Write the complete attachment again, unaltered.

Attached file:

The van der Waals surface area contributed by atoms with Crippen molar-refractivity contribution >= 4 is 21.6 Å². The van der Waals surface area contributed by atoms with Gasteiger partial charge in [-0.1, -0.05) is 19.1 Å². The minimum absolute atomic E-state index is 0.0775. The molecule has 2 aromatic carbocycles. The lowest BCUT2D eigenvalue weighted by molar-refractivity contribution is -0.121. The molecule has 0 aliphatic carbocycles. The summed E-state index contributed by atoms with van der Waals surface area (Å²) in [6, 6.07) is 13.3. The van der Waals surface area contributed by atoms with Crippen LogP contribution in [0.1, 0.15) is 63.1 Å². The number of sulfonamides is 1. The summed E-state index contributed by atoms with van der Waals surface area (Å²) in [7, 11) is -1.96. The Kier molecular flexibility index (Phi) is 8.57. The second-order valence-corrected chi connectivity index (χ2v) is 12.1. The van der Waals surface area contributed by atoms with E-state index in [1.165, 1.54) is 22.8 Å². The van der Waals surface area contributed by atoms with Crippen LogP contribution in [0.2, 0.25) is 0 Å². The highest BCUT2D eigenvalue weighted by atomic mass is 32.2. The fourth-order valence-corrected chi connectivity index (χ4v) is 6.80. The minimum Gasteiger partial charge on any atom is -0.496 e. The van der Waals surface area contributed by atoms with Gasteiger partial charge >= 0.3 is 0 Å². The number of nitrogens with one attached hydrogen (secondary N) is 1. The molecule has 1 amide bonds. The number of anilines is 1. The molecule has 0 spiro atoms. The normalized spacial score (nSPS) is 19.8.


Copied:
The van der Waals surface area contributed by atoms with Crippen molar-refractivity contribution >= 4 is 21.6 Å². The van der Waals surface area contributed by atoms with Gasteiger partial charge in [-0.1, -0.05) is 19.1 Å². The minimum absolute atomic E-state index is 0.0775. The molecule has 2 aromatic carbocycles. The lowest BCUT2D eigenvalue weighted by molar-refractivity contribution is -0.121. The molecule has 0 aliphatic carbocycles. The summed E-state index contributed by atoms with van der Waals surface area (Å²) in [6, 6.07) is 13.3. The van der Waals surface area contributed by atoms with Crippen LogP contribution in [0.1, 0.15) is 63.1 Å². The number of sulfonamides is 1. The summed E-state index contributed by atoms with van der Waals surface area (Å²) in [7, 11) is -1.96. The Kier molecular flexibility index (Phi) is 8.57. The second-order valence-corrected chi connectivity index (χ2v) is 12.1. The van der Waals surface area contributed by atoms with E-state index in [1.165, 1.54) is 22.8 Å². The van der Waals surface area contributed by atoms with Crippen LogP contribution in [0.2, 0.25) is 0 Å². The highest BCUT2D eigenvalue weighted by atomic mass is 32.2. The fourth-order valence-corrected chi connectivity index (χ4v) is 6.80. The minimum Gasteiger partial charge on any atom is -0.496 e. The van der Waals surface area contributed by atoms with Gasteiger partial charge >= 0.3 is 0 Å². The number of nitrogens with one attached hydrogen (secondary N) is 1. The molecule has 1 amide bonds. The number of anilines is 1. The molecule has 0 spiro atoms. The normalized spacial score (nSPS) is 19.8.